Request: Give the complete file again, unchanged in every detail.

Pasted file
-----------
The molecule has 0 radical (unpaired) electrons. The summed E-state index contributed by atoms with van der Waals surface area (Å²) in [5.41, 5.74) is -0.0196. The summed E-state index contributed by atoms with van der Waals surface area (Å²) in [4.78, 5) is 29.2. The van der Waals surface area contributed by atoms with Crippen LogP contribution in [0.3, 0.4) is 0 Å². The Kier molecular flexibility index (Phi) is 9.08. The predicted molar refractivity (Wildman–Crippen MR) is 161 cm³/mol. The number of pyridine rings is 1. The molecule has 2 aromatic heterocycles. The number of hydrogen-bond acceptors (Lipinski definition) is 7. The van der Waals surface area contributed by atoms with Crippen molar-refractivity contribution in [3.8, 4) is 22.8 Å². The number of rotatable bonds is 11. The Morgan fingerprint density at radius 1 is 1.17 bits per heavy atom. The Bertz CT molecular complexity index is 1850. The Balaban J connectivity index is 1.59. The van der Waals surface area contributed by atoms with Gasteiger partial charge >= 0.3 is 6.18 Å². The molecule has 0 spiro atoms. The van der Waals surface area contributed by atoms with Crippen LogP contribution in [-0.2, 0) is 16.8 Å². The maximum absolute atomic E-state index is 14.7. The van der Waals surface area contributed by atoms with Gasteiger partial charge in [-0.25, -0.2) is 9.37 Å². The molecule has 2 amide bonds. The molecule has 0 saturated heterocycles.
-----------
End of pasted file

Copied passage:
The molecule has 0 radical (unpaired) electrons. The summed E-state index contributed by atoms with van der Waals surface area (Å²) in [5.41, 5.74) is -0.0196. The summed E-state index contributed by atoms with van der Waals surface area (Å²) in [4.78, 5) is 29.2. The van der Waals surface area contributed by atoms with Crippen LogP contribution in [0.3, 0.4) is 0 Å². The Kier molecular flexibility index (Phi) is 9.08. The predicted molar refractivity (Wildman–Crippen MR) is 161 cm³/mol. The number of pyridine rings is 1. The molecule has 2 aromatic heterocycles. The number of hydrogen-bond acceptors (Lipinski definition) is 7. The van der Waals surface area contributed by atoms with Crippen molar-refractivity contribution in [3.8, 4) is 22.8 Å². The number of rotatable bonds is 11. The Morgan fingerprint density at radius 1 is 1.17 bits per heavy atom. The Bertz CT molecular complexity index is 1850. The Balaban J connectivity index is 1.59. The van der Waals surface area contributed by atoms with Gasteiger partial charge >= 0.3 is 6.18 Å². The molecule has 0 spiro atoms. The van der Waals surface area contributed by atoms with Crippen LogP contribution in [-0.2, 0) is 16.8 Å². The maximum absolute atomic E-state index is 14.7. The van der Waals surface area contributed by atoms with Gasteiger partial charge in [-0.25, -0.2) is 9.37 Å². The molecule has 2 amide bonds. The molecule has 0 saturated heterocycles.